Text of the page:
In WordPress 4.3, the allowed HTML tags text displayed near the comment form was removed. The tags were removed because they’re note relevant and confusing to most users. While I agree that the text is not relevant, I think the comment form should have basic text formatting buttons so readers don’t have to remember and manually type HTML tags.
Once Basic Comment Quicktags is installed, navigate to Settings – Discussion and check the box to enable them for comments. When enabled, the comment text area will have Bold, Italic, Link and Quote buttons. The best part of this plugin is that it exposes a built-in core feature using the Quicktags API added to WordPress 3.3. Text formatting buttons in the comment area is a courtesy I’d like more site owners to give to readers.
Simple Comment Editing
Simple Comment Editing, developed by Ronald Huereca, adds the ability for readers to edit their comments in a limited time frame. By default, readers have five minutes to edit their comment once it’s submitted. Although no configuration is necessary, you can alter the time and behavior of the plugin by using actions and filters. I’ve changed the time limit to 15 minutes on the Tavern to make sure readers have plenty of time to make edits.
With Simple Comment Editing installed, the amount of contact form submissions and requests to edit a comment have gone down considerably.
Postmatic is a plugin that ties into a service and has a number of features. Readers can subscribe to posts or to comments and receive updates via email. Postmatic has a beautiful email template that shows the most recent reply, the commenter’s Gravatar, and a recap of the post and conversation.
Readers can respond to comments via email without having to visit the comment form. Site administrators can reply, trash, or submit comments to Akismet via email. It’s important to note that Postmatic is not a third-party commenting service. Instead, it uses the native comment system in WordPress allowing you to keep and own your data at all times.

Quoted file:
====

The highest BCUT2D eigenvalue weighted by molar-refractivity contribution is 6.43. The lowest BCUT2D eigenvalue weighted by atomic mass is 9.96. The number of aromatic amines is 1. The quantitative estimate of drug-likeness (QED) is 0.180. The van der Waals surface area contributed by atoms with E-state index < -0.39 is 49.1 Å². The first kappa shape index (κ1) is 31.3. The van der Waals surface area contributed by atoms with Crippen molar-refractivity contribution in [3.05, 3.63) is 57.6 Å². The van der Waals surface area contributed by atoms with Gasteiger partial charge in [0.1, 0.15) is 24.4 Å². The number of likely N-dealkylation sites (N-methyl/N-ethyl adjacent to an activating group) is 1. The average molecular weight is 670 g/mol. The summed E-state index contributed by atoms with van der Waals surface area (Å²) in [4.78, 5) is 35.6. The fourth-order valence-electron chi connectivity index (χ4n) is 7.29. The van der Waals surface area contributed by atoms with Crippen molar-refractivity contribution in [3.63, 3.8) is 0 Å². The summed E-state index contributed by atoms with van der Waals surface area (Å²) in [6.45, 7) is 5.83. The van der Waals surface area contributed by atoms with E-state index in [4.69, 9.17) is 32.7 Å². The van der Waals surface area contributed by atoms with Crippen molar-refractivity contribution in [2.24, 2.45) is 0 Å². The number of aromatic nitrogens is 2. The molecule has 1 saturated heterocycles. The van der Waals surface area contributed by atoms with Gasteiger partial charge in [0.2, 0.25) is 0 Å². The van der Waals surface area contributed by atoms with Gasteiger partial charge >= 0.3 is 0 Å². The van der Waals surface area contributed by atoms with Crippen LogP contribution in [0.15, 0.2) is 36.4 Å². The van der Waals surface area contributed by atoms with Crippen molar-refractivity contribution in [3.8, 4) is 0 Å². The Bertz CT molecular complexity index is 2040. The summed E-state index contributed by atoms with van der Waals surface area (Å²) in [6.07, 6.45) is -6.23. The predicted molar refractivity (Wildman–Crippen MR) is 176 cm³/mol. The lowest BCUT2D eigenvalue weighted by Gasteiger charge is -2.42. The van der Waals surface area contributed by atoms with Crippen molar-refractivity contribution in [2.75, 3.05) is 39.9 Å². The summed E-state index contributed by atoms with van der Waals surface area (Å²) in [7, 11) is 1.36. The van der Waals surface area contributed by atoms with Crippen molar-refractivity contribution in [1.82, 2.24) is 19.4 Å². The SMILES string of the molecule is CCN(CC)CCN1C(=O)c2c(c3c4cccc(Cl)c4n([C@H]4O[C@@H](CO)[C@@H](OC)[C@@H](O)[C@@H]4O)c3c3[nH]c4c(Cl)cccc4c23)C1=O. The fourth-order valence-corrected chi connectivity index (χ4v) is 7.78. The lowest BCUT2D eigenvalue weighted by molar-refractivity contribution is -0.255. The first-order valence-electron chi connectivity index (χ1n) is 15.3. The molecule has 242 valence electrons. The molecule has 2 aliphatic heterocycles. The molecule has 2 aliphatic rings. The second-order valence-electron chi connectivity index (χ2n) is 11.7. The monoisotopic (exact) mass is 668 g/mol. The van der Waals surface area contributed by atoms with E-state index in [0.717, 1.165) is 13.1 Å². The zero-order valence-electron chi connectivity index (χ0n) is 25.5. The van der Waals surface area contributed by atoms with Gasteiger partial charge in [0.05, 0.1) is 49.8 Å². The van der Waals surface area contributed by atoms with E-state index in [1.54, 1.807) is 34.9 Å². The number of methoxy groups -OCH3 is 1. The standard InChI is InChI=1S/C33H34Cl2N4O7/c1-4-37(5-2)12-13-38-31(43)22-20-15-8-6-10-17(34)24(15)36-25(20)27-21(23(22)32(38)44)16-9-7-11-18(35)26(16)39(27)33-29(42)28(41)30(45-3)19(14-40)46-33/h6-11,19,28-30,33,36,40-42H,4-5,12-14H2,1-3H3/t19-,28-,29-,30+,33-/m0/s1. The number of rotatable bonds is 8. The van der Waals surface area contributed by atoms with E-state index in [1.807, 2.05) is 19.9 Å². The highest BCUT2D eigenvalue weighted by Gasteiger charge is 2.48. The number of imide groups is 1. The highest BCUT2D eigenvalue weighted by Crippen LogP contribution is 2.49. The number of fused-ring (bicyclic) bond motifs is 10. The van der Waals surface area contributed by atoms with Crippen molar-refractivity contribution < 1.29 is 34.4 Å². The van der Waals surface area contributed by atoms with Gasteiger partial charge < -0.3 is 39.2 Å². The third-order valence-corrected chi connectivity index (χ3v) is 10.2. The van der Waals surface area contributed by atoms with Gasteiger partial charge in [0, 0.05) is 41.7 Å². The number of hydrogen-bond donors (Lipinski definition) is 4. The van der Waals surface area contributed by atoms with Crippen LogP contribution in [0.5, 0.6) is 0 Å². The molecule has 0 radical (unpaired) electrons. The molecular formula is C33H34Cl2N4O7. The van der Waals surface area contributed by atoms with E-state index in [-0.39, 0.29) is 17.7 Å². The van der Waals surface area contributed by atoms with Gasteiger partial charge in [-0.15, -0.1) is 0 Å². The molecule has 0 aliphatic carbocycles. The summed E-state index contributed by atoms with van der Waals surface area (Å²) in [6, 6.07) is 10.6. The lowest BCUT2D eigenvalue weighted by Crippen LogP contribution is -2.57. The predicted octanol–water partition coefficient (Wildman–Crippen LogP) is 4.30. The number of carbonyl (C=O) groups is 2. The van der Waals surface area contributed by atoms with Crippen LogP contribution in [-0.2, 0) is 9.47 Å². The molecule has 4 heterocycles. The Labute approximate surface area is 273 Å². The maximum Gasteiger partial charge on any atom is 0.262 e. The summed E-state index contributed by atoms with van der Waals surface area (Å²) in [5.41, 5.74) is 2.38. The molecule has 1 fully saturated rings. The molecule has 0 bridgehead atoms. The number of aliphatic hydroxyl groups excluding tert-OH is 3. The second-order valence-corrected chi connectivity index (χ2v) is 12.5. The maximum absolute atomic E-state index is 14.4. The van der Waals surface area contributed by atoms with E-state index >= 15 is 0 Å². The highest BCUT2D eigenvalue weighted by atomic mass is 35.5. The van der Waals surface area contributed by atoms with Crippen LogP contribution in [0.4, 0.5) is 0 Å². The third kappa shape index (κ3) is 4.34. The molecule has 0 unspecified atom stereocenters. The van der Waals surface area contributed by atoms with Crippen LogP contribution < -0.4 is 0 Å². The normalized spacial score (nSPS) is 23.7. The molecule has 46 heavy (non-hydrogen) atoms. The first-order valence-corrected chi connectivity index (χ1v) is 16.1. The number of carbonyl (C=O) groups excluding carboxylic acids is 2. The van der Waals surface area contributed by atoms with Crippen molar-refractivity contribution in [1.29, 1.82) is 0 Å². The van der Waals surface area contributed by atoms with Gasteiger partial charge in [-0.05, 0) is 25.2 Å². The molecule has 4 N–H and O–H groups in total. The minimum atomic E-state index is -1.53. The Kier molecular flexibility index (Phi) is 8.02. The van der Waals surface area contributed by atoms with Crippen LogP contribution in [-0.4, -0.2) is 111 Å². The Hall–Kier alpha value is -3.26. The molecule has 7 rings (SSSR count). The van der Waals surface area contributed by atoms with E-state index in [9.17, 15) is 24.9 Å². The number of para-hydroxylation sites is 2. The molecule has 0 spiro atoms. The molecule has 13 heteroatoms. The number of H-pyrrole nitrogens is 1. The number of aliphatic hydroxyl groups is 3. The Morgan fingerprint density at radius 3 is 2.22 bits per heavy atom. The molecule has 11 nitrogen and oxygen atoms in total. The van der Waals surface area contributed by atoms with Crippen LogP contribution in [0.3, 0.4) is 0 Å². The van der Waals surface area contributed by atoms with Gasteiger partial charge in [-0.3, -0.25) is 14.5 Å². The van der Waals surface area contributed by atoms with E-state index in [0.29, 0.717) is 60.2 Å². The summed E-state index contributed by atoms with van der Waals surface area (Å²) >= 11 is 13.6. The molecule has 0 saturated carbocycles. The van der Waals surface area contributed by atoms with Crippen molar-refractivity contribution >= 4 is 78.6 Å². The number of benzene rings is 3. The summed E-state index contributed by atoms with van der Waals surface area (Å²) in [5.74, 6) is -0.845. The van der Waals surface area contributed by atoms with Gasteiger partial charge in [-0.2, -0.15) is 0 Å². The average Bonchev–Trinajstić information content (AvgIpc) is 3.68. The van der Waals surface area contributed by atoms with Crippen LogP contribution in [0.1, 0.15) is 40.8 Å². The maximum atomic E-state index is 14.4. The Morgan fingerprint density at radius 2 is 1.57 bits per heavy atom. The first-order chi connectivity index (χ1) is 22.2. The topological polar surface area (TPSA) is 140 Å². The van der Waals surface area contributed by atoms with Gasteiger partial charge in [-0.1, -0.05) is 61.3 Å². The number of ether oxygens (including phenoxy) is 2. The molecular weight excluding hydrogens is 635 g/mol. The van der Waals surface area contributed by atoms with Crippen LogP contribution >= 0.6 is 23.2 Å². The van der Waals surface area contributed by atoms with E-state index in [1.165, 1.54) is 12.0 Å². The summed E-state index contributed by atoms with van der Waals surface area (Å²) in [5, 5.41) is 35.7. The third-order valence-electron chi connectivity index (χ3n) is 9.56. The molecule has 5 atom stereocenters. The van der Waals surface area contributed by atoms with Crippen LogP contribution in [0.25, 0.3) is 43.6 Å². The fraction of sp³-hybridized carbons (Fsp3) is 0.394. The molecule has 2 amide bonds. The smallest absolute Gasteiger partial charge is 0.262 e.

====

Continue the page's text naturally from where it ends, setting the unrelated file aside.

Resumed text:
While I moderate comments from the WordPress mobile app or the WordPress backend, Postmatic is a great fallback. I also think the email template looks great and offers a better user experience than the comment notification emails provided by WordPress. Postmatic does a lot more than what I describe above but for the purpose of this article, I focused on the comment portion of the service.
Postmatic is a new addition to the Tavern that I encourage you to try. After trying it out, please tell me about your experience. I especially wany to know if it’s easier to keep track of and take part in conversations.
Notifications That a Comment in Moderation is Approved
One of the problems I’ve yet to solve is being addressed by a number of WordPress contributors in ticket 33717. If all goes well, it’s possible this feature will be added to WordPress 4.4. Once added, readers whose comments end up in the moderation queue will automatically be notified by WordPress when it’s approved.
It’s Not Perfect but It’s an Improvement
Even with all the features these plugins provide, I don’t think the comment system in WordPress or the form on WP Tavern is perfect. I’m not sure if perfection of either can be achieved. However, I think both are improvements over the previous iterations. If there’s a plugin you use to improve WordPress’ native comments or its moderation system, let me know about it in the comments.